Brussels also wants to cut the costs of issuing and/or holding instruments such as covered bonds, high-quality securitisations, sovereign debt and derivatives for hedging purposes; and avoid disincentives for institutions that act as intermediaries for clients vis-a-vis trades cleared by central counterparty clearing houses.
This softer approach is consistent with other pronouncements. In the second annual report entitled “Implementation and Effects of the G20 Financial Regulatory Reforms”, published in August 2016, the Financial Stability Board said this:
“The FSB, in collaboration with the standard-setting bodies, continues to enhance the analysis of the effects of reforms. Policies will be adjusted where necessary to address material unintended consequences. Work is under way to address the conceptual and empirical challenges in evaluating whether the reforms taken together are having their intended effects on the financial system and the broader economy.”
It added: “The monitoring of progress, challenges in implementation and the adjustment of policy measures to address material unintended consequences represent good regulatory practice and form an important part of ensuring the accountability” of the FSB itself and individual standard-setting bodies.
And in its Action Plan on Building a Capital Markets Union, the EC noted: “Given the different pieces of legislation adopted over the past years and the numerous interactions between them, there is a risk that their collective impact may have some unintended consequences, which may not be picked up within individual sectoral reviews.
“Regulatory consistency, coherence and certainty are key factors for investor decision-making. If clear evidence is provided to justify specific and targeted changes, this could further help to improve the investor environment and meet the objectives of the CMU.”
Such realisations are important because the banking sector had been starting to resemble a one-dimensional utility zombie sector. It was becoming increasingly clear that over-zealous regulation was rendering the very business model of banking uneconomic.
Policymakers and regulators have seen ample evidence of banks grappling, existentially in some cases, with the realities of rewiring their structures, recalibrating their client and geographical footprints and their product offerings to meet the new set of rules. And doing so at the same time as upgrading their governance and transforming their cultures, all in a manner that underpins sustainable profitability and offers shareholders a decent economic return.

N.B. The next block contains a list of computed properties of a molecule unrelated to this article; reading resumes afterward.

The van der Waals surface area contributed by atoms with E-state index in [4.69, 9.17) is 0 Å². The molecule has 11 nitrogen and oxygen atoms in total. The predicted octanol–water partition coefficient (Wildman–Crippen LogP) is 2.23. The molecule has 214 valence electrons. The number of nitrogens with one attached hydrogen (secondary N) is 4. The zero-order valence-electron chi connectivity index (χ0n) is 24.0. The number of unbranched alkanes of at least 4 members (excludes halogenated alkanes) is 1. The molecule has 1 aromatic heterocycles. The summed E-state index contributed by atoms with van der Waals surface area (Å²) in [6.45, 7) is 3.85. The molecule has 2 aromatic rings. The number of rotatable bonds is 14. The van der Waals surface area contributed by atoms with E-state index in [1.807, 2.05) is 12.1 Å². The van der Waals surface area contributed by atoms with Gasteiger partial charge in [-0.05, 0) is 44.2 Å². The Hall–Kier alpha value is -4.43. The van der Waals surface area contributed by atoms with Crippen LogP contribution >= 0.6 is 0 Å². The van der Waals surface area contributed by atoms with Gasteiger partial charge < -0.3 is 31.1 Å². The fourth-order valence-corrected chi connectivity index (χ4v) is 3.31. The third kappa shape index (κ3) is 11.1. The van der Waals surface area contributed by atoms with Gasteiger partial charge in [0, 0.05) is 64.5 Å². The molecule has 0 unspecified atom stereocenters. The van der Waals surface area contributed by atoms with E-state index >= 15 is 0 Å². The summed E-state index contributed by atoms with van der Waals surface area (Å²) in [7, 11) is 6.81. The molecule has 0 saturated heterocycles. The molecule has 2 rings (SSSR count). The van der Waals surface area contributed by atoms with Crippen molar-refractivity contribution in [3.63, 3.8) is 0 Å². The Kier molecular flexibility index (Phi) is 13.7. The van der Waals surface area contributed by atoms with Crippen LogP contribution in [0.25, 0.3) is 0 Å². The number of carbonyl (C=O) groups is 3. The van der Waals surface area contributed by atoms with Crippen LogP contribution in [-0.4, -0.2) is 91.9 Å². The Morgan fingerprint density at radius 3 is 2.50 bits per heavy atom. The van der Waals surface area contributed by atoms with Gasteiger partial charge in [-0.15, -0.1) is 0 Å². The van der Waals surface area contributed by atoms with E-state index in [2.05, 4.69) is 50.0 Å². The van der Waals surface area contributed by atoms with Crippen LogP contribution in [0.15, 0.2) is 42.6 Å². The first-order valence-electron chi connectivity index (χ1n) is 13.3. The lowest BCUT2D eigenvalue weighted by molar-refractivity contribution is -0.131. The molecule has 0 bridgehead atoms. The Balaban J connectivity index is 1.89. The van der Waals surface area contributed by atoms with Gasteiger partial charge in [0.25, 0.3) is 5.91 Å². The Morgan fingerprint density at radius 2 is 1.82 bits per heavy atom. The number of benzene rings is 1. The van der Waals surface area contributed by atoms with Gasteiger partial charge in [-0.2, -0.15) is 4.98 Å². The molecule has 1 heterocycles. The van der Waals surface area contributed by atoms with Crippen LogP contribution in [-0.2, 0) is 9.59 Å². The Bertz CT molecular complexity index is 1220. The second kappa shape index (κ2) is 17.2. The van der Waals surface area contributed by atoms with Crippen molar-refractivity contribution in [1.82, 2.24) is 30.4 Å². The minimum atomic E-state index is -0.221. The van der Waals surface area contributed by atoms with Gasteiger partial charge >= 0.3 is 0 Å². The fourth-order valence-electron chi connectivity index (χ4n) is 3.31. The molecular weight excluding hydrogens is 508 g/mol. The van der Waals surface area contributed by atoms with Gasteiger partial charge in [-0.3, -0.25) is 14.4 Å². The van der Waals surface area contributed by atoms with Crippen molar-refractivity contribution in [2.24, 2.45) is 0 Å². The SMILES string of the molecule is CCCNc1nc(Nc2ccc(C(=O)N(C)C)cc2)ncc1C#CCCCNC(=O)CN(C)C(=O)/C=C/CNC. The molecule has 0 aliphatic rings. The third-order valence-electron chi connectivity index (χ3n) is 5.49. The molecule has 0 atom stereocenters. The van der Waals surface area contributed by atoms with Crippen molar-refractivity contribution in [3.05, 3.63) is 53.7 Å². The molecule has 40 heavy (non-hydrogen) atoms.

By the time the current regulatory vintage has run its course, the 10th anniversary of the collapse of Lehman Brothers will have come and gone. MiFID II/MiFIR is not set to come into effect until 2018, for example, while the final phase-in of Basel III is not until 2019. This by definition excludes work streams that have been initiated but not finalised, such as the broad sweep to Basel IV and the impacts of standardised RWA modelling and calibration.
Regulation by its very nature has to ebb and flow with the vagaries of the institutions it is intended to regulate and the markets served by the institutions regulated. The more conciliatory regulatory tone is likely to have evolved on the back of much more robust levels of bank capital and liquidity – even if risky interconnections in the banking industry are still more entrenched than regulators would like.
The message that seems to have been received is that onerous capital adequacy, leverage, liquidity, funding and resolution metrics; a shift to standardised RWA modelling; and changes to strategic and business models to take account of the new realities are, in the round, so arduous and debilitating that they put the patient into a deep coma.
Banks are shrinking headcount and balance sheets, ditching business lines, exiting geographical locations, shrinking client footprints, altering client service levels; changing legal structures, hiring armies of compliance staff and spending billions on regulatory fulfilment.
Banks have by definition to be risk-takers. Not in the sense of engaging in highly-leveraged proprietary trading in “casino” investment banks but in economically-beneficial risk-taking around consumer, small-business and corporate lending.
We may be at an early stage but with regulators having hugely strengthened the banking sector since 2008, it is reasonable to expect the role of regulation to recede.
And rather than killing the patient, it is necessary to enhance the role of banks as key economic agents. When all is said and done, the focus needs to be on giving end-users genuine choice in their access to working capital and investment funding.